Most students excel in learning through the kinesthetic method of learning. This is because the strategies integrate learning through feeling, touching, and experiencing material objects at hand. Experts affirm that children always enter kindergarten when naïve, kinesthetic and tactual learners who are not privy to most of the things they are likely to learn (LeFever, 2004). For that, they effectively learn by moving around and touching objects of teaching. When they graduate to the second grade, they begin learning visually based on what they see and remember. Later, at the elementary level, they become auditory learners. Distinctively, many adult learners have been facing difficulties when it comes to learning, and especially males, prefer using kinesthetic strategies of learning throughout their lives. Most of these learners have been more successful with this method of learning. Likewise, instructors have found the method to be effective as they try to instill knowledge to learners. This method is suitable for learners who acquire information fastest. Based on the success of this method of teaching, education is gradually shifting towards more practical and hands-on approach.
The kinesthetic strategy of learning is suitable for underachieving students who are at risk of academic failure, and students who have attention deficiency. Fortunately, there are some kinesthetic interventions that can be useful in helping tactile learners to achieve their learning goals. Kinesthetic method of content delivery allows learners to explore course materials by periodically progressing in learning new items. Therefore, it presents them with opportunities of thriving in classes that involve activities such as learning laboratories and field trips. They can sense what is being taught and breaks down abstract ideas into manageable concepts.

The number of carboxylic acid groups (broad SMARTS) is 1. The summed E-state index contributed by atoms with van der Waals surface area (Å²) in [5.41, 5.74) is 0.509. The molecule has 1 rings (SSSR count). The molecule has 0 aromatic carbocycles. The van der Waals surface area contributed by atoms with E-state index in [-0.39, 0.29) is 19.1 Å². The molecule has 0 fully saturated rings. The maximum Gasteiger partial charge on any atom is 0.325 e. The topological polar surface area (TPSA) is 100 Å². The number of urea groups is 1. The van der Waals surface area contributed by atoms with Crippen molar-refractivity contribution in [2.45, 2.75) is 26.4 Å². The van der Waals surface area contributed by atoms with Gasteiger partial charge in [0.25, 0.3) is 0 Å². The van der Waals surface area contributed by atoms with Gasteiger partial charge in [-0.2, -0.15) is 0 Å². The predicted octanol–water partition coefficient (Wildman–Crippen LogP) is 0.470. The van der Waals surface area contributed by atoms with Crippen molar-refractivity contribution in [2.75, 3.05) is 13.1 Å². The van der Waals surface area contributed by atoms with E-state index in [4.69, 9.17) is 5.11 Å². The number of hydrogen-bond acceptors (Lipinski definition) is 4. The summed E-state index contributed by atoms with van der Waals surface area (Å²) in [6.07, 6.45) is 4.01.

Moreover, incorporation of movement in a class setting is essential as it involves interactions and engagement. Studies have revealed that most students learn effectively when they share concepts and ideas with colleagues (Lengel et al., 2010). In that way, learners can learn easily through discussion with peers. Fundamentally, movement in class setting will allow students to sit in strategic places such as near doors and windows, necessitating movement in and out of a classroom. Hence, they will be able to accomplish learning tasks without necessarily moving chairs and tables to cause a distraction.